Poster Title

Analysis of Projected Outcompetition of Any Two North American Species of Vegetation

Research Mentor(s)

Aquila Flower

Affiliated Department

Environmental Studies

Sort Order

04

Start Date

18-5-2017 12:00 PM

End Date

18-5-2017 3:00 PM

Document Type

Event

Abstract

Outcompetition of species naturally occurs in all ecosystems when two species come into geographical contact and attempt to occupy the same niche. One species is more effective at competing for a resource, and forces the other out of the region. In areas where outcompetition goes unmonitored, invasive species can dominate an entire ecosystem and significantly reduce biological diversity. In this study, I identified an invasive species, Rubus armeniacus (Himalayan Blackberry), and a recessive species, Pseudotsuga menziesii (Douglas fir), whose saplings suffer from sunlight deprivation in areas dominated by blackberry. Using current species distribution data these species, I determined climate-limited factors restricting the regions in which these species live, and found where these species could exist in the future, given particular emission scenarios. I then performed area-overlap analysis on the resulting distribution models to estimate where these two species could be interacting in the future, and how much area Douglas fir would be losing due to interactions with blackberry. The results combined the effects of climate change with the projected distribution of Himalayan Blackberry to show the resulting projected area of Douglas fir in North America. Finally, using these results as a proof-of-concept, I recreated this process as a GIS tool, with open inputs and parameters. This means that any ecologist or biologist concerned about the future interactions of two species can quickly analyze projected interspecies competition and determine if a region might suffer from diminished biodiversity in the future.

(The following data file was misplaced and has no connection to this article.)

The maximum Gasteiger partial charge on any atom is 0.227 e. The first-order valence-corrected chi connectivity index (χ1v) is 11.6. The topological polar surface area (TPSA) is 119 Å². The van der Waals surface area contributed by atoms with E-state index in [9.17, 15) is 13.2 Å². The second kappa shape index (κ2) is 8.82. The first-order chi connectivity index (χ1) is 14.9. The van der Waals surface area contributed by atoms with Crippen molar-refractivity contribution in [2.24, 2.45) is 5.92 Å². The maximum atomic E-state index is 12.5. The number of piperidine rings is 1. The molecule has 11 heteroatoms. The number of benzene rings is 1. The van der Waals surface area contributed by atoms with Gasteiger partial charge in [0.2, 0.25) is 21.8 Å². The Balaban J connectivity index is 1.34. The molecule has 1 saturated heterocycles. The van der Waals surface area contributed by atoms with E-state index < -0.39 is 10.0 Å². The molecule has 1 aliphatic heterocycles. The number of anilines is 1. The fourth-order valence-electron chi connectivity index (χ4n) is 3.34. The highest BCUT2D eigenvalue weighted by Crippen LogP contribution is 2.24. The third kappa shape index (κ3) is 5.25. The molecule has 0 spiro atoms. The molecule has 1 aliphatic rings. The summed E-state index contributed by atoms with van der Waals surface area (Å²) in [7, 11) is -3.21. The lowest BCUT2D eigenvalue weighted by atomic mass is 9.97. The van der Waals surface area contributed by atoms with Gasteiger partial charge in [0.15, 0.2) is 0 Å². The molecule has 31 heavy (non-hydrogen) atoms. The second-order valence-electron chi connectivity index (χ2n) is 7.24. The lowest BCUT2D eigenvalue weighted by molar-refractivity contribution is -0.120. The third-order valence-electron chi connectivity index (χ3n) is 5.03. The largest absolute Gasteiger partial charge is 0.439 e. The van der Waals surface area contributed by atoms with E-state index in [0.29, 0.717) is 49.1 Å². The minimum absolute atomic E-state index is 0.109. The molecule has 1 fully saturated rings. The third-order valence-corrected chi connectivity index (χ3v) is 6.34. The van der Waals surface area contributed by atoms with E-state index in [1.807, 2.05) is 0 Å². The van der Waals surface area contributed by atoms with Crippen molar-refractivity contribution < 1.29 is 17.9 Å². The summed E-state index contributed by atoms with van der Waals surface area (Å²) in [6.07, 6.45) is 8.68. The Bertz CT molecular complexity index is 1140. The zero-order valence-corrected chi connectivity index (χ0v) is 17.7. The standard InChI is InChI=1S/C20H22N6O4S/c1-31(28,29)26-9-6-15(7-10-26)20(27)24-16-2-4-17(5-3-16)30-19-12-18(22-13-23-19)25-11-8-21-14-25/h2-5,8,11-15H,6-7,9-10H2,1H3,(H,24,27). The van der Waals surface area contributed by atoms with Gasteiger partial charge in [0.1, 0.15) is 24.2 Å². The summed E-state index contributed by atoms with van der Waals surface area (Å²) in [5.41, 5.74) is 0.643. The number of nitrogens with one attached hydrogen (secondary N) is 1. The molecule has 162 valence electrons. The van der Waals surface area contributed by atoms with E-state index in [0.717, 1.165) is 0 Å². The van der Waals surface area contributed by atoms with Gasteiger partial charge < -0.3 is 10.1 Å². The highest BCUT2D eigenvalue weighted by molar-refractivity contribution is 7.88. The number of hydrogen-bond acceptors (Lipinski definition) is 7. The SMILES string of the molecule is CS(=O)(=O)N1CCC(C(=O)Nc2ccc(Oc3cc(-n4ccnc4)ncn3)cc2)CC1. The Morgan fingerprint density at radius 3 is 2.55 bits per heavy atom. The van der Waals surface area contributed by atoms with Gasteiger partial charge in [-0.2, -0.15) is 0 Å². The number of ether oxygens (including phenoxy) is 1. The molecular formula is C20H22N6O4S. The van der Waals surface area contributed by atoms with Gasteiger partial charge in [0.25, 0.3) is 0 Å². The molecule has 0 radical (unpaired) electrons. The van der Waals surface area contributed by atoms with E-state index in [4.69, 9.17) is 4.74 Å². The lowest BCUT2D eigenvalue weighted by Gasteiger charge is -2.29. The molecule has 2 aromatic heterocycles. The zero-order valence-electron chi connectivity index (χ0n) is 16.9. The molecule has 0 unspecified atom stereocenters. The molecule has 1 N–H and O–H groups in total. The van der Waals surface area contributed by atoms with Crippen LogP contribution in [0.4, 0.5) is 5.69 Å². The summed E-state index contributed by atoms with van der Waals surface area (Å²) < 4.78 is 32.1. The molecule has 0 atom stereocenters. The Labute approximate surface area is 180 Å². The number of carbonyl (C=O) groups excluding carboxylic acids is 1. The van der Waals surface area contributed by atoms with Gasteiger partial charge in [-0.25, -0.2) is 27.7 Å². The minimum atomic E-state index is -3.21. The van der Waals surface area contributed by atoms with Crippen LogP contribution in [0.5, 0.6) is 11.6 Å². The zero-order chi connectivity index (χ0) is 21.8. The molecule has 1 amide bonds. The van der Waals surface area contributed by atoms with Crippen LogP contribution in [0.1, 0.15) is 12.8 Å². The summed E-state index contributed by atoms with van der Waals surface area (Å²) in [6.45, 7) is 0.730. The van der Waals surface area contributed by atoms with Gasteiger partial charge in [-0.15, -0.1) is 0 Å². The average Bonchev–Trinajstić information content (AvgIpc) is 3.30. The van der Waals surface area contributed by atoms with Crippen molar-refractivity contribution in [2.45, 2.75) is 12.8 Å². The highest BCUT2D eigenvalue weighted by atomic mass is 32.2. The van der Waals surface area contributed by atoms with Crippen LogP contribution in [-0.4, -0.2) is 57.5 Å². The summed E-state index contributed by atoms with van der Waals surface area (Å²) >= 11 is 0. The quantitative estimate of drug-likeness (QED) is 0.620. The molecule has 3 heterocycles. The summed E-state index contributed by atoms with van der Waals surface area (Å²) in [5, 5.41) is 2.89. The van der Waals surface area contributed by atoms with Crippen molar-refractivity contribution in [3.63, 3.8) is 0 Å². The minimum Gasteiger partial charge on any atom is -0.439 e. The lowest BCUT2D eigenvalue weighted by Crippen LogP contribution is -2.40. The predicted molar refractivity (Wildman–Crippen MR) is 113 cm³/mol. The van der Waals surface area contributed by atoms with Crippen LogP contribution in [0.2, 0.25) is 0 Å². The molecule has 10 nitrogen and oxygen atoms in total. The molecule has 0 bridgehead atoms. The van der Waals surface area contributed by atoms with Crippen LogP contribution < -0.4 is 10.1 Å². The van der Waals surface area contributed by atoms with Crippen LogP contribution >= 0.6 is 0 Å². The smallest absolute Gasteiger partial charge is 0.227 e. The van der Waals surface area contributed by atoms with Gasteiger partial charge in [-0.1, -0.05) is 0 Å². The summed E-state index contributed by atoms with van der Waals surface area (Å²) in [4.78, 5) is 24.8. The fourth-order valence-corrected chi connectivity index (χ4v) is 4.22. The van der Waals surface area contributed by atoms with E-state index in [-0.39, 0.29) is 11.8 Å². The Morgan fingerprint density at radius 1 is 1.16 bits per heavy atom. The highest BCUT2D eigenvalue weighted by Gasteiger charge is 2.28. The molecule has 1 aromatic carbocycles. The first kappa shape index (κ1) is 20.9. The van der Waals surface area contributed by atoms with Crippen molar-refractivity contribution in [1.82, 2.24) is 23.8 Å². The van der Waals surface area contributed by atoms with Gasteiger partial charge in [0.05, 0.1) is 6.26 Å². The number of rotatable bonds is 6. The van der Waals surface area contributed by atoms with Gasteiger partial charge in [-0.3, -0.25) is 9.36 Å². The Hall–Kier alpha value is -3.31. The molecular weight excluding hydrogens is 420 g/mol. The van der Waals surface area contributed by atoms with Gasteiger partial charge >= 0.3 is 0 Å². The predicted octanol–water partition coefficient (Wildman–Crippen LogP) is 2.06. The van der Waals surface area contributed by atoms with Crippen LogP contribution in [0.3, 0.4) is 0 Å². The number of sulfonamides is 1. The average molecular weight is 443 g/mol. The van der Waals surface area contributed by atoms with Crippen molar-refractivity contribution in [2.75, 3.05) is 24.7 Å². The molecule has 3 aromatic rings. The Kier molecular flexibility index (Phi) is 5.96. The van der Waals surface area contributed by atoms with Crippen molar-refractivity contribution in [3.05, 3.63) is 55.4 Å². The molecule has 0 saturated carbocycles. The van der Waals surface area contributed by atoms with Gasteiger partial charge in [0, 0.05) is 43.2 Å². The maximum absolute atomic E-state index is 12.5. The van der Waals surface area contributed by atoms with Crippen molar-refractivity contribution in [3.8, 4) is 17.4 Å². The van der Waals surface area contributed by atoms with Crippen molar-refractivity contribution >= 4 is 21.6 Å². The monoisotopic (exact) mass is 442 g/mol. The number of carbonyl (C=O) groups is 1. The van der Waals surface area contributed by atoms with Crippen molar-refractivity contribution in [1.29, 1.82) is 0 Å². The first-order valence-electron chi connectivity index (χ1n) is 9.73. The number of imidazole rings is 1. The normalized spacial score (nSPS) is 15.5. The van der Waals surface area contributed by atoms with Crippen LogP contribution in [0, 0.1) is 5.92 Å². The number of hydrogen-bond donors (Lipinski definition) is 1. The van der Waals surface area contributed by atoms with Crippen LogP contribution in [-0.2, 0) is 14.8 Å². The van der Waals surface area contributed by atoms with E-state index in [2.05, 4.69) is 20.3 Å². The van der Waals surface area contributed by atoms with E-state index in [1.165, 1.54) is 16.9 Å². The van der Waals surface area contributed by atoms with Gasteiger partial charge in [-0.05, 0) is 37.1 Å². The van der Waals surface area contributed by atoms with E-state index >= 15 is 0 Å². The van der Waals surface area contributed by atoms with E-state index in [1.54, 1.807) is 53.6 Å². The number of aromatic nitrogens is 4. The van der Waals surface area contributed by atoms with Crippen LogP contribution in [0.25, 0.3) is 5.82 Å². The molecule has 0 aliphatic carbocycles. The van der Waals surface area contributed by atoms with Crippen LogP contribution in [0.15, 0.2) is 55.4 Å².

Rights

Copying of this document in whole or in part is allowable only for scholarly purposes. It is understood, however, that any copying or publication of this documentation for commercial purposes, or for financial gain, shall not be allowed without the author's written permission.

Language

English

Format

application/pdf

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May 18th, 12:00 PM May 18th, 3:00 PM

Analysis of Projected Outcompetition of Any Two North American Species of Vegetation

Environmental Studies

Outcompetition of species naturally occurs in all ecosystems when two species come into geographical contact and attempt to occupy the same niche. One species is more effective at competing for a resource, and forces the other out of the region. In areas where outcompetition goes unmonitored, invasive species can dominate an entire ecosystem and significantly reduce biological diversity. In this study, I identified an invasive species, Rubus armeniacus (Himalayan Blackberry), and a recessive species, Pseudotsuga menziesii (Douglas fir), whose saplings suffer from sunlight deprivation in areas dominated by blackberry. Using current species distribution data these species, I determined climate-limited factors restricting the regions in which these species live, and found where these species could exist in the future, given particular emission scenarios. I then performed area-overlap analysis on the resulting distribution models to estimate where these two species could be interacting in the future, and how much area Douglas fir would be losing due to interactions with blackberry. The results combined the effects of climate change with the projected distribution of Himalayan Blackberry to show the resulting projected area of Douglas fir in North America. Finally, using these results as a proof-of-concept, I recreated this process as a GIS tool, with open inputs and parameters. This means that any ecologist or biologist concerned about the future interactions of two species can quickly analyze projected interspecies competition and determine if a region might suffer from diminished biodiversity in the future.